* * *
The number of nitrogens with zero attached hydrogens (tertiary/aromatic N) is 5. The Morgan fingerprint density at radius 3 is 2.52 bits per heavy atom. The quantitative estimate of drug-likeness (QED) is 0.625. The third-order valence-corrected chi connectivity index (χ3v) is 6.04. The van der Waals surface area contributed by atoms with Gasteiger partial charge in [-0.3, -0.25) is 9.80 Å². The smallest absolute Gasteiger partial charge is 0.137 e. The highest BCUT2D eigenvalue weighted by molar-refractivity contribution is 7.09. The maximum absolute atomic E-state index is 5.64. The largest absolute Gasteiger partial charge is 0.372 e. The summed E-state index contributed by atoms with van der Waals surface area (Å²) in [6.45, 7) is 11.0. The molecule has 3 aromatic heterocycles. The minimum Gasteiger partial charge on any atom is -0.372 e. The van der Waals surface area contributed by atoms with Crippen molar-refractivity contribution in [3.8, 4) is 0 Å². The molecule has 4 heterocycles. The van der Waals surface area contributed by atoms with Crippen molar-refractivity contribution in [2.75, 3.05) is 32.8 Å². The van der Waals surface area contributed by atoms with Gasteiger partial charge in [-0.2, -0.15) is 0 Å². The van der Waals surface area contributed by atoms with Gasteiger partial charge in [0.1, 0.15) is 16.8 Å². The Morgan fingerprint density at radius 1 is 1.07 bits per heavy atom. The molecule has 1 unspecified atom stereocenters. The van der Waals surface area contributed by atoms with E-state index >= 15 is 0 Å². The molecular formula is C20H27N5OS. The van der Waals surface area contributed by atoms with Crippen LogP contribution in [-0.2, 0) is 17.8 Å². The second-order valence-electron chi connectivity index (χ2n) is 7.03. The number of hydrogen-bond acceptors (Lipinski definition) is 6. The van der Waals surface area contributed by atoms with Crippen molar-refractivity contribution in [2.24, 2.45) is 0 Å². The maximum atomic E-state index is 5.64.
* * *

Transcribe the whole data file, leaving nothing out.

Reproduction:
The number of nitrogens with zero attached hydrogens (tertiary/aromatic N) is 5. The Morgan fingerprint density at radius 3 is 2.52 bits per heavy atom. The quantitative estimate of drug-likeness (QED) is 0.625. The third-order valence-corrected chi connectivity index (χ3v) is 6.04. The van der Waals surface area contributed by atoms with Gasteiger partial charge in [-0.3, -0.25) is 9.80 Å². The smallest absolute Gasteiger partial charge is 0.137 e. The highest BCUT2D eigenvalue weighted by molar-refractivity contribution is 7.09. The maximum absolute atomic E-state index is 5.64. The largest absolute Gasteiger partial charge is 0.372 e. The summed E-state index contributed by atoms with van der Waals surface area (Å²) in [6.45, 7) is 11.0. The molecule has 3 aromatic heterocycles. The minimum Gasteiger partial charge on any atom is -0.372 e. The van der Waals surface area contributed by atoms with Crippen molar-refractivity contribution in [3.8, 4) is 0 Å². The molecule has 4 heterocycles. The van der Waals surface area contributed by atoms with Crippen molar-refractivity contribution in [2.75, 3.05) is 32.8 Å². The van der Waals surface area contributed by atoms with Gasteiger partial charge in [-0.2, -0.15) is 0 Å². The van der Waals surface area contributed by atoms with Gasteiger partial charge in [0.1, 0.15) is 16.8 Å². The Morgan fingerprint density at radius 1 is 1.07 bits per heavy atom. The molecule has 1 unspecified atom stereocenters. The van der Waals surface area contributed by atoms with E-state index >= 15 is 0 Å². The molecular formula is C20H27N5OS. The van der Waals surface area contributed by atoms with Crippen LogP contribution in [-0.2, 0) is 17.8 Å². The second-order valence-electron chi connectivity index (χ2n) is 7.03. The number of hydrogen-bond acceptors (Lipinski definition) is 6. The van der Waals surface area contributed by atoms with Crippen molar-refractivity contribution in [2.24, 2.45) is 0 Å². The maximum atomic E-state index is 5.64.